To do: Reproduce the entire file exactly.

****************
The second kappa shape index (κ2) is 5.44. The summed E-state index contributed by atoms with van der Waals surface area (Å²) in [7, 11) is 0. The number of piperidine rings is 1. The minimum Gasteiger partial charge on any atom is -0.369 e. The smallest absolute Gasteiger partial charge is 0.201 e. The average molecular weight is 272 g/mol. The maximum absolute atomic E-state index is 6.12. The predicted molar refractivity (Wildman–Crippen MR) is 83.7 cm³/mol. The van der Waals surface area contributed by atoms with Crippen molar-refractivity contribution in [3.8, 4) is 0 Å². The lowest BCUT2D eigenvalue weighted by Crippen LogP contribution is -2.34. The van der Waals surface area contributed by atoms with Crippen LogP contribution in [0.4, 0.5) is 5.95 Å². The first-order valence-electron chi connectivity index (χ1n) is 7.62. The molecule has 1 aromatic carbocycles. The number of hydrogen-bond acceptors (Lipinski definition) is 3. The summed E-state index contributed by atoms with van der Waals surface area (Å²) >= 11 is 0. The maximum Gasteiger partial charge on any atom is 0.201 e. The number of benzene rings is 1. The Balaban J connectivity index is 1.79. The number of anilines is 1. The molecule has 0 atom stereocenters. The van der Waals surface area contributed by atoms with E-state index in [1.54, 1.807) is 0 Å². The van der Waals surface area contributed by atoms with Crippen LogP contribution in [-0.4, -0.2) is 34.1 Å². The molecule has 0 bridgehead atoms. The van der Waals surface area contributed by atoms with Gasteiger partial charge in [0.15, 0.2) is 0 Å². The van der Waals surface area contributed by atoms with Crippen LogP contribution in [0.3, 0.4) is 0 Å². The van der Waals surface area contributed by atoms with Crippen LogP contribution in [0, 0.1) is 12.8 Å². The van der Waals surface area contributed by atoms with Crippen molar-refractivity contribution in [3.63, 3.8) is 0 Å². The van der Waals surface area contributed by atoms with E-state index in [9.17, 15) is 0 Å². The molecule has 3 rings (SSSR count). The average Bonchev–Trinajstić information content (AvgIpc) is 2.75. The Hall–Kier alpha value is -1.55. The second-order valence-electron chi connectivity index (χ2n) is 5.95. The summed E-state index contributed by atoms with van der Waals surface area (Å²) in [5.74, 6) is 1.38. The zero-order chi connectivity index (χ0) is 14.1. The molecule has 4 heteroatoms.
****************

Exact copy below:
The second kappa shape index (κ2) is 5.44. The summed E-state index contributed by atoms with van der Waals surface area (Å²) in [7, 11) is 0. The number of piperidine rings is 1. The minimum Gasteiger partial charge on any atom is -0.369 e. The smallest absolute Gasteiger partial charge is 0.201 e. The average molecular weight is 272 g/mol. The maximum absolute atomic E-state index is 6.12. The predicted molar refractivity (Wildman–Crippen MR) is 83.7 cm³/mol. The van der Waals surface area contributed by atoms with Crippen molar-refractivity contribution in [3.8, 4) is 0 Å². The lowest BCUT2D eigenvalue weighted by Crippen LogP contribution is -2.34. The van der Waals surface area contributed by atoms with Crippen LogP contribution in [0.4, 0.5) is 5.95 Å². The first-order valence-electron chi connectivity index (χ1n) is 7.62. The molecule has 1 aromatic carbocycles. The number of hydrogen-bond acceptors (Lipinski definition) is 3. The summed E-state index contributed by atoms with van der Waals surface area (Å²) >= 11 is 0. The maximum Gasteiger partial charge on any atom is 0.201 e. The number of benzene rings is 1. The Balaban J connectivity index is 1.79. The number of anilines is 1. The molecule has 0 atom stereocenters. The van der Waals surface area contributed by atoms with E-state index in [1.54, 1.807) is 0 Å². The van der Waals surface area contributed by atoms with Crippen LogP contribution in [-0.4, -0.2) is 34.1 Å². The molecule has 0 bridgehead atoms. The van der Waals surface area contributed by atoms with Gasteiger partial charge in [0.15, 0.2) is 0 Å². The van der Waals surface area contributed by atoms with Crippen LogP contribution in [0.3, 0.4) is 0 Å². The van der Waals surface area contributed by atoms with Crippen LogP contribution in [0, 0.1) is 12.8 Å². The van der Waals surface area contributed by atoms with Crippen molar-refractivity contribution in [3.63, 3.8) is 0 Å². The van der Waals surface area contributed by atoms with E-state index in [9.17, 15) is 0 Å². The molecule has 3 rings (SSSR count). The average Bonchev–Trinajstić information content (AvgIpc) is 2.75. The Hall–Kier alpha value is -1.55. The second-order valence-electron chi connectivity index (χ2n) is 5.95. The summed E-state index contributed by atoms with van der Waals surface area (Å²) in [5.74, 6) is 1.38. The zero-order chi connectivity index (χ0) is 14.1. The molecule has 4 heteroatoms.